Joking aside, it is not worth paying a lot of money and staying in line to get to the top, as the view is the same from de Triomphe or Galeries Lafayette, without the wired fancing that surrounds the viewing platform of the tower. It is however worth it to grab a blanket and a bottle of champagne and enjoy a nice warm afternoon in the Champ de Mars Park, which is located just next to the tower. Locals and tourists alike feel the park each day, enjoying themselves and the nice weather and drinking various alcoholic drinks. Apparently, public drinking is not forbidden in France so… go for it. That’s the only advice I have 😊 😊
This Gothic style royal chapel was, by far, one of my favorite place to visit in Paris, along with Père Lachaise Cemetery.
Built as part of Palais de la Cité, the chapel was actually built to hold precious Christian relics, including Christ’s crown of thorns. When we first entered the chapel, we were not at all impressed. There was no sign of why we had to pay 10 EUR for the entrance and we could not understand why everybody had told us to visit this chapel.
Our surprise was huge when, going up a small corridor, to the second floor of the chapel, we found ourselves in an immense hall, surrounded by stained glass windows, reflecting the light in hundreds of various shades of colours. Arranged across 15 windows, each 15 meters high, the stained-glass panes depict 1,113 scenes from the Old and New Testaments recounting the history of the world until the arrival of the relics in Paris. The architecture itself is marvelous – Gothic style at its best. We were so impressed, we couldn’t pull ourselves away. I left with a heavy sigh, acknowledging that, if I ever find myself in Paris again, I definitely need to come back here.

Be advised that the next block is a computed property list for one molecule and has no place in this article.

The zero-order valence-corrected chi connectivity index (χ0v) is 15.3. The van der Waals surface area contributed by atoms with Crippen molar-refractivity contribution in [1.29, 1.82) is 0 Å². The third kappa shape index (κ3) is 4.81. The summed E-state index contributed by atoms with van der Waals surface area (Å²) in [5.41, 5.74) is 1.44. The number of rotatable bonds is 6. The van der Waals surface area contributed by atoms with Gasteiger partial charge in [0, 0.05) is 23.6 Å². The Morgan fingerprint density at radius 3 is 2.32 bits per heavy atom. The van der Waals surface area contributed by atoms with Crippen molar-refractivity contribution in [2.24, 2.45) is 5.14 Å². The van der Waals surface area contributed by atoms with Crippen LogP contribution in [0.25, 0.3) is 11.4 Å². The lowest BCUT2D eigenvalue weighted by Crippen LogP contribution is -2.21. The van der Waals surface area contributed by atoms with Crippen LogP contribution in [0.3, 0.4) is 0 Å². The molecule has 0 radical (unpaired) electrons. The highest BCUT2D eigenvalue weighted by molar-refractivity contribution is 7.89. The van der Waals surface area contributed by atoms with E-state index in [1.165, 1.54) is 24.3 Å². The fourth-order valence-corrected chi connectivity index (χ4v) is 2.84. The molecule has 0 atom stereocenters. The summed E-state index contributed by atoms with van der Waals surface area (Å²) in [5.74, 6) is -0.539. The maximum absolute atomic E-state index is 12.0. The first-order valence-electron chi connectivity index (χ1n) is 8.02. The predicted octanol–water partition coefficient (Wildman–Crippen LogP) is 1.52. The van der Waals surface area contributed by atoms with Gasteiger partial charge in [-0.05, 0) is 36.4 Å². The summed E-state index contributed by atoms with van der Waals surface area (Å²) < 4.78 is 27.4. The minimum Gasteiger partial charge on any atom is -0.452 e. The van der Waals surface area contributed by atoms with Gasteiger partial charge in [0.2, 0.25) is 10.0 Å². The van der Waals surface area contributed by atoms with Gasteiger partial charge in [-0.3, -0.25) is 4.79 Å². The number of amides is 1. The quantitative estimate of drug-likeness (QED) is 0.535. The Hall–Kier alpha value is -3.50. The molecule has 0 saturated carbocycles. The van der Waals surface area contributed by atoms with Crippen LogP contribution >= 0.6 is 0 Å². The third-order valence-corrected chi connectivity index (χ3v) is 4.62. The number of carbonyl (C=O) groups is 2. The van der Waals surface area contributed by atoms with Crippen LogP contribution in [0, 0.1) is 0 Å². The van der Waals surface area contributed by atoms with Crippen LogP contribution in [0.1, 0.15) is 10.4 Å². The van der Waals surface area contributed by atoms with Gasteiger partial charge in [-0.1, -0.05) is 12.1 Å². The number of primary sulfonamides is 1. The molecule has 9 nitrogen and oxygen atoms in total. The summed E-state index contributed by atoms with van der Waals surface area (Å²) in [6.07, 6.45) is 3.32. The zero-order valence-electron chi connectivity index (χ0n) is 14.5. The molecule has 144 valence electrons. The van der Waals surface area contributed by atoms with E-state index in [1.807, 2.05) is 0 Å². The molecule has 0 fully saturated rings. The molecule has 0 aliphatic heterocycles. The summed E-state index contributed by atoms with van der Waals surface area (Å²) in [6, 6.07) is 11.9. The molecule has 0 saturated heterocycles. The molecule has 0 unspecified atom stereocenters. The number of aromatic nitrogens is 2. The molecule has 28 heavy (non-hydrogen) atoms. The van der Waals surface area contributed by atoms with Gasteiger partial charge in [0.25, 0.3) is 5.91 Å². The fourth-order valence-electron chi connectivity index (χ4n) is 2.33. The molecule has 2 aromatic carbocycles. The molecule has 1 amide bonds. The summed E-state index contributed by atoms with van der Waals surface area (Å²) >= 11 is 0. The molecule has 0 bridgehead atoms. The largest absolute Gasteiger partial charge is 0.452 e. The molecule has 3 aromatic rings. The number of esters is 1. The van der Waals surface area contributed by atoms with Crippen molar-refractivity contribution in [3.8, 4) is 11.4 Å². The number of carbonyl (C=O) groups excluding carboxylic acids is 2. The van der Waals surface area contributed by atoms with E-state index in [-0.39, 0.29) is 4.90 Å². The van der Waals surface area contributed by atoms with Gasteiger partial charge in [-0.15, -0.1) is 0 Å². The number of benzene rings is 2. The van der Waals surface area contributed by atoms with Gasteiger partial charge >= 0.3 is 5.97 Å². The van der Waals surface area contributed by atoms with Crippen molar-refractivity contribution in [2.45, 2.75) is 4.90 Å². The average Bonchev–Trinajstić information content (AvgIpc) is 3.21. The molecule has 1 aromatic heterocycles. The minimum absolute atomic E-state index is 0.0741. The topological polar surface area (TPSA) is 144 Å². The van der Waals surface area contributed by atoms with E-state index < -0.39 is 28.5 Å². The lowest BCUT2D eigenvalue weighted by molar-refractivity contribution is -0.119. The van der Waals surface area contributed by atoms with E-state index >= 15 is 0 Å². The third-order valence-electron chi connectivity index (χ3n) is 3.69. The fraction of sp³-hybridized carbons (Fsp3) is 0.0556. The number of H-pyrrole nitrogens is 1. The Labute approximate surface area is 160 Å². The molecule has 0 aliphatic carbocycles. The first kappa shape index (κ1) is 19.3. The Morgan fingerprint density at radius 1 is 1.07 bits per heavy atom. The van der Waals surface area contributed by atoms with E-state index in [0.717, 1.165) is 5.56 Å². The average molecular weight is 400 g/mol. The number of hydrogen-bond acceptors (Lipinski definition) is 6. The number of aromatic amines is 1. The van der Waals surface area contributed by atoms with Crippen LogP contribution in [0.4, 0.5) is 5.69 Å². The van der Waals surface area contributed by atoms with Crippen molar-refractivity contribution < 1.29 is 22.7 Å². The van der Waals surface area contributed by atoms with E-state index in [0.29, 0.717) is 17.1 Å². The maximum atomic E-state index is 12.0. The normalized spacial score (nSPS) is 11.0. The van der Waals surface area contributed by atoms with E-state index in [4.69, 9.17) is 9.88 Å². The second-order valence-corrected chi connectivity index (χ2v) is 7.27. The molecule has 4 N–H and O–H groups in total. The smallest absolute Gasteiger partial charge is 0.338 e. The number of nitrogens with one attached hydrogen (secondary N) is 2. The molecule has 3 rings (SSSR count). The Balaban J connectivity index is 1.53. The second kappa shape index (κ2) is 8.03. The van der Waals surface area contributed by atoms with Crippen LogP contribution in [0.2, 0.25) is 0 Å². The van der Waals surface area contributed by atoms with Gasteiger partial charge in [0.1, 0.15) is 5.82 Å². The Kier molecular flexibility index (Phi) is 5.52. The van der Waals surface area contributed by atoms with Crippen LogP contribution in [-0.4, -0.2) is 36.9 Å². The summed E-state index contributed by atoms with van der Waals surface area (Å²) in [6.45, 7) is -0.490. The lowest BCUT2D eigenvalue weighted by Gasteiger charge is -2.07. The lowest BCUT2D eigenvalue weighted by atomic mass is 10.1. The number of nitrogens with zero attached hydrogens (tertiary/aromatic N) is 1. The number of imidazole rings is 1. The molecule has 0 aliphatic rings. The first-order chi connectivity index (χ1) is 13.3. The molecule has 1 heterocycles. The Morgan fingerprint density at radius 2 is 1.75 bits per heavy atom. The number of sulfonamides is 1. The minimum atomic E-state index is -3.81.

The Palais de la Cité can be visited on its own, as well – different entry tickets are needed. As I understood, it is also interesting to visit, but we preferred to go and enjoy a bit of cake and some champagne at one of the bistros 😛
This particular place is perfect for a Sunday walk. I know, I know, it might seem totally creepy, but bare in mind that it is in every travel guide and it is an open air museum of architecture 😊 Among other famous personalities, Jim Morrison was buried here and is a constant pilgrimage spot for those who are interested in this sort of things.
For me, it was really interesting to see how social status made a difference in Paris, even after death. You could see the bigger tombs, built with more architectural details and intricate design. These belonged to various families, well known in Parisian history as upper society. Most of these were left to decay, a clear sign that their times had passed.
Other people preferred to be cremated, so there are smaller tombs built for them. I admit, we had the morbid curiosity to check out names, dates of birth or death and tried to make up stories about the people buried in the cemetery. We found tombs dating back from the 19th century.
The cemetery is enormous and, on a Sunday morning, it was perfectly quiet for a walk. All the greenery and silence make you think you are in a park and not in a cemetery. Add to that some fine example of architecture and sculpture and you might not think that visiting a cemetery is such a bad idea.
As a bonus, one more tourist attraction that you must see while in Paris is Château de Versailles. Located outside of Paris, the palace needs to be given the proper attention. Take a half day trip to Versailles, like we did and enjoy the opulence of French aristocracy.
Visiting Paris has raised some mixed feelings inside me. I actually reached the conclusion that there is a love/hate relationship between me and Paris, but… hey… it is still worth visiting for a number of reasons!